The highly intelligent parrot has a specific call, that—like human laughter—puts other parrots that hear it in a good mood. This makes the kea the first known non-mammal to show contagious emotion, joining the ranks of humans, rats, and chimpanzees.
Scientists already knew that kea—native to New Zealand's mountainous South Island—make a non-threatening warbling sound while playing with other kea. But since the birds also warble alone, the noise could simply be an expression of pleasure. Go here to see a video
NO LAUGHING MATTER
Kea play a lot—by themselves, with others, on the ground, or in the air.
While aloft, kea perform aerial acrobatics and chase each other. Playing with objects is usually solitary, with a bird manipulating an object with its beak and/or feet, but it can also involve birds tossing an object between each other. (Also see "Walruses Found Using Birds as Toys for First Time.")
When a religion is good, I conceive it will support itself; and when it does not support itself, and God does not take care to support it so that its professors are obliged to call for help of the civil power, 'tis a sign, I apprehend, of its being a bad one.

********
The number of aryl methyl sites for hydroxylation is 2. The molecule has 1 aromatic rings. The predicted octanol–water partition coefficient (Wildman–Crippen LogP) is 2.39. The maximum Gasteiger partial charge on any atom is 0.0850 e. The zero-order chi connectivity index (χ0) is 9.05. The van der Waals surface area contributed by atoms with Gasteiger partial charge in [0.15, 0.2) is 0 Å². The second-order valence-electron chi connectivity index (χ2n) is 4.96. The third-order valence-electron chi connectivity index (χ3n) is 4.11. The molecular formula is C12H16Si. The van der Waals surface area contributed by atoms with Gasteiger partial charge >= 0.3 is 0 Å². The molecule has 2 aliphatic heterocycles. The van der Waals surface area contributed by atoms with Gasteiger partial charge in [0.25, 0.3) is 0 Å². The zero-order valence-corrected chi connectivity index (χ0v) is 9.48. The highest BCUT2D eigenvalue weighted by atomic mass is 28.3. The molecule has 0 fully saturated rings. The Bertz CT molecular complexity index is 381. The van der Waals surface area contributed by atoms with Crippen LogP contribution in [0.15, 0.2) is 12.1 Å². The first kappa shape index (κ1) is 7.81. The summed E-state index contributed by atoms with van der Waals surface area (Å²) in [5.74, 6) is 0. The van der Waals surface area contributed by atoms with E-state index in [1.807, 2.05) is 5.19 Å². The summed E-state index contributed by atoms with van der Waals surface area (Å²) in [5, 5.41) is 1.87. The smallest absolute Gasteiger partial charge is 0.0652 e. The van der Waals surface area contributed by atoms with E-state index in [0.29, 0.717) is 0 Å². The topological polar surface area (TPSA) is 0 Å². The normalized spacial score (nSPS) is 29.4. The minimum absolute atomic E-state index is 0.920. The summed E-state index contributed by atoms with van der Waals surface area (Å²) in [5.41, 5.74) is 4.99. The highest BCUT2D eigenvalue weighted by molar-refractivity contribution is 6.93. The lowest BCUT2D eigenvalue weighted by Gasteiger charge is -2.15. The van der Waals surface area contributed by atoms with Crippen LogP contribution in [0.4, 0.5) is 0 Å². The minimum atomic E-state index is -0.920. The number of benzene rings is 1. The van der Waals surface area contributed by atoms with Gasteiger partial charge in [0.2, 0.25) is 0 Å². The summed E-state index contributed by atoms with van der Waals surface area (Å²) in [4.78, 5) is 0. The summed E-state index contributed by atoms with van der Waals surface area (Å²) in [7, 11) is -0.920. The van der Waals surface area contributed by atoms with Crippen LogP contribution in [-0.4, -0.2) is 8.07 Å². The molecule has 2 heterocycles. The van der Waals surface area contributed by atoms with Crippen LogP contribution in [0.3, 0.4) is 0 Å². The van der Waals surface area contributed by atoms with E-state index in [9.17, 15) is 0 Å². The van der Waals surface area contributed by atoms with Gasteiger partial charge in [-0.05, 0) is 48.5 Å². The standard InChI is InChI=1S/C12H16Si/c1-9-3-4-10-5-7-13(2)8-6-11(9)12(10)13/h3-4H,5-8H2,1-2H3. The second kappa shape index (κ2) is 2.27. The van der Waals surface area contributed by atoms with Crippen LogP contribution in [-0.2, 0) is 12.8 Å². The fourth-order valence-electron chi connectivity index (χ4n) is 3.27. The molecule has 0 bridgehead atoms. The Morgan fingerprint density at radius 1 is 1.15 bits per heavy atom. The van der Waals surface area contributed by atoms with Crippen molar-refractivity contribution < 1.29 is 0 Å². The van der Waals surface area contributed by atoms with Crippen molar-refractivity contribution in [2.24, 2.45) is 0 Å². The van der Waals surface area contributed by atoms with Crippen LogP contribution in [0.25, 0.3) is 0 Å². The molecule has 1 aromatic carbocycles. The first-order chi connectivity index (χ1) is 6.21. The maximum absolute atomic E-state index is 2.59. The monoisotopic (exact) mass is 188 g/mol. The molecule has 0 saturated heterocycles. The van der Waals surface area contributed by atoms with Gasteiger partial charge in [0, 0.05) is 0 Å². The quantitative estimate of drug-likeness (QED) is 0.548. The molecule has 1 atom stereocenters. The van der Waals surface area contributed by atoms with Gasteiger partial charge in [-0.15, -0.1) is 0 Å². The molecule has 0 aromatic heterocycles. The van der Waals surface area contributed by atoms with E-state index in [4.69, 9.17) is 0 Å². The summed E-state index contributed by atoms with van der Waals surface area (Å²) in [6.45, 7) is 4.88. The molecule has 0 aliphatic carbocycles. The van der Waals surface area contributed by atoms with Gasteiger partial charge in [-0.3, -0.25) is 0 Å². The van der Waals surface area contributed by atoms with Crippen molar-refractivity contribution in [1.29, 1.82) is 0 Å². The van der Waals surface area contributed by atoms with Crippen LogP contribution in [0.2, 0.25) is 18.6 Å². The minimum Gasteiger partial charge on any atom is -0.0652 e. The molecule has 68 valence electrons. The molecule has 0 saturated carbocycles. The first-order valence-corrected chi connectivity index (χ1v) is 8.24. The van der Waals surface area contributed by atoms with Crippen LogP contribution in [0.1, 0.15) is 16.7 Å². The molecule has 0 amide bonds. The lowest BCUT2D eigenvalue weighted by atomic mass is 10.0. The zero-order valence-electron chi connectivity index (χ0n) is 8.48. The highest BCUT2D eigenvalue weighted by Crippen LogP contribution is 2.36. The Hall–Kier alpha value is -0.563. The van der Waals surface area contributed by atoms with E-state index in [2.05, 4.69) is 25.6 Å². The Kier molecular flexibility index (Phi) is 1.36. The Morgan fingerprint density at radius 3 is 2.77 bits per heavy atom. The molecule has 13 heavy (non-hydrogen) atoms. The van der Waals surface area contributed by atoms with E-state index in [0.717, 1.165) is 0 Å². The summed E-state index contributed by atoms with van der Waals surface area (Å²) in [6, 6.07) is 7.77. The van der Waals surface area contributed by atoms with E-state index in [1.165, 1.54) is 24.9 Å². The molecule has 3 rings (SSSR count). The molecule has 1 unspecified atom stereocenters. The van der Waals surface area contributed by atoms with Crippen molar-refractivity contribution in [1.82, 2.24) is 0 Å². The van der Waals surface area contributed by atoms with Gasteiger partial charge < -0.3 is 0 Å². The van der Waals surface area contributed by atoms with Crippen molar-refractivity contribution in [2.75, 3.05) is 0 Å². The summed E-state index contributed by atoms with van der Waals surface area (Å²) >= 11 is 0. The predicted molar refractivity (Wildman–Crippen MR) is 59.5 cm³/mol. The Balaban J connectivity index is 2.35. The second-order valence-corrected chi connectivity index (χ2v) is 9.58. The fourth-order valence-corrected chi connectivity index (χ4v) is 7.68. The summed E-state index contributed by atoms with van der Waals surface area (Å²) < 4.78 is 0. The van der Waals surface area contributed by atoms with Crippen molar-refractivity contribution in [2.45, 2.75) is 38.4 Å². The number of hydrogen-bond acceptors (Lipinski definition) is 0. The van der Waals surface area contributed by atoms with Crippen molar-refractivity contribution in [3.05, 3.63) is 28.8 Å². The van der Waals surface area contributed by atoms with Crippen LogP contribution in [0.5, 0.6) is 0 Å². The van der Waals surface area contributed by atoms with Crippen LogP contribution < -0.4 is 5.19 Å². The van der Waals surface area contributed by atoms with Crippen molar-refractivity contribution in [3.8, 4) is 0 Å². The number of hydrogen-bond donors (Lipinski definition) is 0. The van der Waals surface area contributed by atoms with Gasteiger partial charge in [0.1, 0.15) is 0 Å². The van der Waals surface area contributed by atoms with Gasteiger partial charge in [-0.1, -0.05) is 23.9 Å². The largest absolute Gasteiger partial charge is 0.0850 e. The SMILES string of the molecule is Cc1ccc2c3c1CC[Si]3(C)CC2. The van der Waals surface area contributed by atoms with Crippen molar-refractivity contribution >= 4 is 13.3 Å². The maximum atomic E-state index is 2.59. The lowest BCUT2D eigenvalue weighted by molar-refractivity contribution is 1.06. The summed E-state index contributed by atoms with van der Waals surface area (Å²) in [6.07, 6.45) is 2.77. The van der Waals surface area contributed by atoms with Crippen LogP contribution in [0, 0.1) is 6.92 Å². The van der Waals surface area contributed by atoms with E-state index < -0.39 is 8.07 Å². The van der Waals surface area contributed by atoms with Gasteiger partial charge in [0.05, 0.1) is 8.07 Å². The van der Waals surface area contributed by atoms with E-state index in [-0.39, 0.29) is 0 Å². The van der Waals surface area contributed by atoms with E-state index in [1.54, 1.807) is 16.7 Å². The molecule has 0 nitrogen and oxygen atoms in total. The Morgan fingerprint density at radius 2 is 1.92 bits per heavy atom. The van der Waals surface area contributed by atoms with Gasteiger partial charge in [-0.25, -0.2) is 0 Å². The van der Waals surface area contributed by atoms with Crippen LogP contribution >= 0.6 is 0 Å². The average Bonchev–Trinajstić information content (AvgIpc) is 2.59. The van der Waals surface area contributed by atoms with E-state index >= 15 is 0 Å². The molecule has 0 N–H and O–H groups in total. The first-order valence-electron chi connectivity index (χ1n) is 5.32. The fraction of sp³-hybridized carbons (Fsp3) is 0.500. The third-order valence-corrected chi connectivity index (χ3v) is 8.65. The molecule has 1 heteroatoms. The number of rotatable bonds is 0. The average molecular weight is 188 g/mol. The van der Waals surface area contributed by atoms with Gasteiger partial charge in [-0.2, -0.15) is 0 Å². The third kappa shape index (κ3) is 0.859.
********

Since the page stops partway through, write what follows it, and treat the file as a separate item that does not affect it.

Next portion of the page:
Do you tell me that the Bible is against our rights? Then I say that our claims do not rest upon a book written no one knows when, or by whom. Do you tell me what Paul or Peter says on the subject? Then again I reply that our claims do not rest on the opinions of any one, not even on those of Paul and Peter ... Books and opinions, no matter from whom they came, if they are in opposition to human to rights, are nothing but dead letters.
We owe a faith to the world and to ourselves. We owe a grace and gratitude to things that have brought us here. But I think it's a very important to say, 'Well, for everything, God has a plan.' That's like an excuse. Maybe the real faithful act is to commit to something, to take action, as opposed to saying, 'Well, everything is in the hand of God.'"